INDIANAPOLIS — The Tennessee Titans made two big bets this offseason. The outcome of those gambles will determine the franchise’s ability to build off its sterling postseason run.

First, the Titans went all-in with quarterback Ryan Tannehill. Despite early rumors of interest in former New England Patriots star Tom Brady, Tennessee agreed to a four-year extension with Tannehill reportedly worth $118 million with $62 million fully guaranteed.

That provided a happy ending to one of 2019’s best comeback stories. The eighth overall pick out of Texas A&M in 2012, Tannehill was largely viewed as a bust for the Miami Dolphins.

He posted a 42-46 record as a starter, made no playoff appearances and lost the entire 2017 season to a knee injury. A converted wide receiver, there were flashes of the potential suggested by his athleticism — including an 8-5 record as a starter in 2016 — but no consistency.

Miami ultimately unloaded Tannehill along with a sixth-round pick for a 2019 seventh-rounder and a 2020 fourth-round selection last year. Expectations were low, with the quarterback considered insurance for Marcus Mariota — who was entering the final year of his rookie contract.

Tannehill wound up replacing an ineffective Mariota at midseason and went 7-3 as a starter as the Titans made a mad rush for a playoff berth. Along the way, he completed a career-high 70.2% of his passes for 2,742 yards with 22 touchdowns and six interceptions. He led the NFL with a 117.5 quarterback rating and 9.6 yards per pass attempt.

Tennessee is banking on Tannehill continuing to make defenses pay for loading up against running back Derrick Henry.

The question is how much longer Henry will be able to draw that level of attention. And that leads into the Titans’ second big bet of the offseason.

The 26-year-old will play the 2020 season under the franchise tag – for about $10.3 million – unless a long-term extension can be negotiated. That’s where things get tricky.

No position has a shorter shelf life than running back, with many players toiling on rookie deals during their peak years and struggling to earn big-money extensions or free agent deals. This offseason alone saw the Los Angeles Rams release Todd Gurley two seasons into a four-year, $57.5 million extension signed in 2018 and the Los Angeles Chargers allow Melvin Gordon to walk away in free agency after declining the fifth-year option in his rookie contract.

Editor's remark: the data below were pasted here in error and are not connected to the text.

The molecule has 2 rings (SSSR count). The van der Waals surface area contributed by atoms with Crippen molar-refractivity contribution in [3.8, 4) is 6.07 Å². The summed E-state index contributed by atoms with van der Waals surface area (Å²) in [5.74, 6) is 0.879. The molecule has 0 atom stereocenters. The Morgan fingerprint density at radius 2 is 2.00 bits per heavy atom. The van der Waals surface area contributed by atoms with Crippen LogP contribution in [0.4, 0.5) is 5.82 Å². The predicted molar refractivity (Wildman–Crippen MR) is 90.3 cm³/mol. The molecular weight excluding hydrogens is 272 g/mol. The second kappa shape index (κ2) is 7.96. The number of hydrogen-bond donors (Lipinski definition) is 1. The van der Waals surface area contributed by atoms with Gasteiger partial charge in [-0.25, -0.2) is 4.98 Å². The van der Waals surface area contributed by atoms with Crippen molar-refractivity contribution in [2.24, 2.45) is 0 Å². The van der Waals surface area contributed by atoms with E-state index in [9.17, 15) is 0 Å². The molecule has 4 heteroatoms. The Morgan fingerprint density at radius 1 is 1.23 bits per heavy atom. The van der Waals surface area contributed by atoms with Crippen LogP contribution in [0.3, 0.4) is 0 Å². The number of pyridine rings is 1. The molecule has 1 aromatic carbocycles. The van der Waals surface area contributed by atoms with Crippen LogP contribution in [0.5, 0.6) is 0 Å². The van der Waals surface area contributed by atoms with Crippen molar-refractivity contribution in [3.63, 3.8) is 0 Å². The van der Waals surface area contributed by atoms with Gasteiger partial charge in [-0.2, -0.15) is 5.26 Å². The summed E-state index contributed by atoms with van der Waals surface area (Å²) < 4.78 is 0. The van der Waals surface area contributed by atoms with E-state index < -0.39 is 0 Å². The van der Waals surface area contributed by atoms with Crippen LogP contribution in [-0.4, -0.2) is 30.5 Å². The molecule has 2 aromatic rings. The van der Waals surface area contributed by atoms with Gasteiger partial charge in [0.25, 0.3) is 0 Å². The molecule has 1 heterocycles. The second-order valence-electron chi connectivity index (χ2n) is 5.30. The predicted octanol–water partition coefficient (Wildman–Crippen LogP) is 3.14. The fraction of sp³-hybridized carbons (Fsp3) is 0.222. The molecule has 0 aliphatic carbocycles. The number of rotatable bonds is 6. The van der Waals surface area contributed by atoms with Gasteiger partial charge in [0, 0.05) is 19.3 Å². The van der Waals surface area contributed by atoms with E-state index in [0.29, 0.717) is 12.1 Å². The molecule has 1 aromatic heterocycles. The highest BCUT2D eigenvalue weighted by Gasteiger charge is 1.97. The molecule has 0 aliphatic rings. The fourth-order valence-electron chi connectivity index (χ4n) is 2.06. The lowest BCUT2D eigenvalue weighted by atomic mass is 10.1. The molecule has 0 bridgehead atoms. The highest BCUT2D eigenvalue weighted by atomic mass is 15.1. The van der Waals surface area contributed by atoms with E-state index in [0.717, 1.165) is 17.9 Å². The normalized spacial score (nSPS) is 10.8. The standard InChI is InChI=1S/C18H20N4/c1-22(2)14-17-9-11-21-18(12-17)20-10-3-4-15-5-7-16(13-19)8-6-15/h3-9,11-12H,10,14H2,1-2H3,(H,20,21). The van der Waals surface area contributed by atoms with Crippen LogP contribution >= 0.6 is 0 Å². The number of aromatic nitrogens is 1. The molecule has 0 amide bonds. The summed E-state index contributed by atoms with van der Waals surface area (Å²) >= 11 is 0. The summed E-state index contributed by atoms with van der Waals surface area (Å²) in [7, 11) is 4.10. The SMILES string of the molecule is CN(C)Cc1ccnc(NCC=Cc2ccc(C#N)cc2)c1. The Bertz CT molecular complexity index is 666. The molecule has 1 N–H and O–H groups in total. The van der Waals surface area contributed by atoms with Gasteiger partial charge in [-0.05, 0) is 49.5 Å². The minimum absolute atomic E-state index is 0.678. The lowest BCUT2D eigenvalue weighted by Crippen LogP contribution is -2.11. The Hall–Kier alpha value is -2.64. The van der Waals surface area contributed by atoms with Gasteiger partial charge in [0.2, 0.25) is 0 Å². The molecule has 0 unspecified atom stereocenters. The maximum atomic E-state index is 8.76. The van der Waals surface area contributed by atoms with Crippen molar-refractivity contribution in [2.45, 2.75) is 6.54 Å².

The 25-year-old Gurley reportedly will make $6 million on a one-year deal with the Atlanta Falcons in 2020, and the 27-year-old Gordon agreed to a two-year, $16 million deal with the Denver Broncos.

An argument can be made Henry was the most important player in last year’s playoffs aside from Kansas City Chiefs quarterback Patrick Mahomes. He rushed for 182 yards on 34 carries in a 20-13 upset of the Patriots in the wild-card round and followed that with 195 yards on 30 attempts in a 28-12 victory against the Baltimore Ravens in the divisional round.

That came on the heels of a regular season during which Henry led the NFL with 303 carries for 1,540 yards and 16 touchdowns and became a Pro Bowler for the first time. Tennessee can place the franchise tag on the 6-foot-3, 247-pound rushing star twice more, but the team would prefer to work out something more permanent.

“I’ve said it before, we want Derrick around here for a long time,” Titans general manager Jon Robinson told NFL Network’s Good Morning Football last month. “We’re working on that. We continue to have back and forth with his representation. He’s an important part of what we do. He’s really good at running the football. He does an outstanding job when we hand it to him of finding those holes, attacking it, making yards that may not be there.

“But it’s finding a common ground. For really any negotiation, regardless of the position, you’re trying to find some common ground there on what makes the best sense for the player and what makes the best sense for the football team. But Derrick’s – there’s no doubt about it – he’s an important part of our football team, and we want him there for a while.”

Henry will run behind a new right tackle this season after Jack Conklin left as a free agent to join the Cleveland Browns. Veteran Dennis Kelly and first-round rookie Isaiah Wilson are expected to compete for that role.

Otherwise, Tennessee’s biggest changes came on defense.

Veteran cornerback Logan Ryan was not re-signed, and defensive tackle Jurrell Casey was traded to the Broncos. The Titans imported cornerback Jonathan Joseph from the AFC South-rival Houston Texans and drafted LSU corner Kristian Fulton in the second round.

Tennessee also signed former Atlanta Falcons edge rusher Vic Beasley Jr. to replace veteran Cameron Wake on a one-year deal.

Those moves – along with the departure of tight end Delanie Walker – will give the team a new look in 2020.

But it’s Tannehill and Henry who will do the most to determine whether the Titans can make another deep postseason run.

“We’re going to remind ourselves that we’re trying to be great every day,” head coach Mike Vrabel told The Tennessean in April. “Instead of throwing it out there, ‘Hey, I’m good,’ (we say) ‘I’m great.’ We’ve got to believe that we can be great to take the next step and do that every single day.”

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THB sports editor George Bremer has covered the Indianapolis Colts since 2010. He occasionally sports a beard that can rival Andrew Luck's, but he lacks arm strength and durability.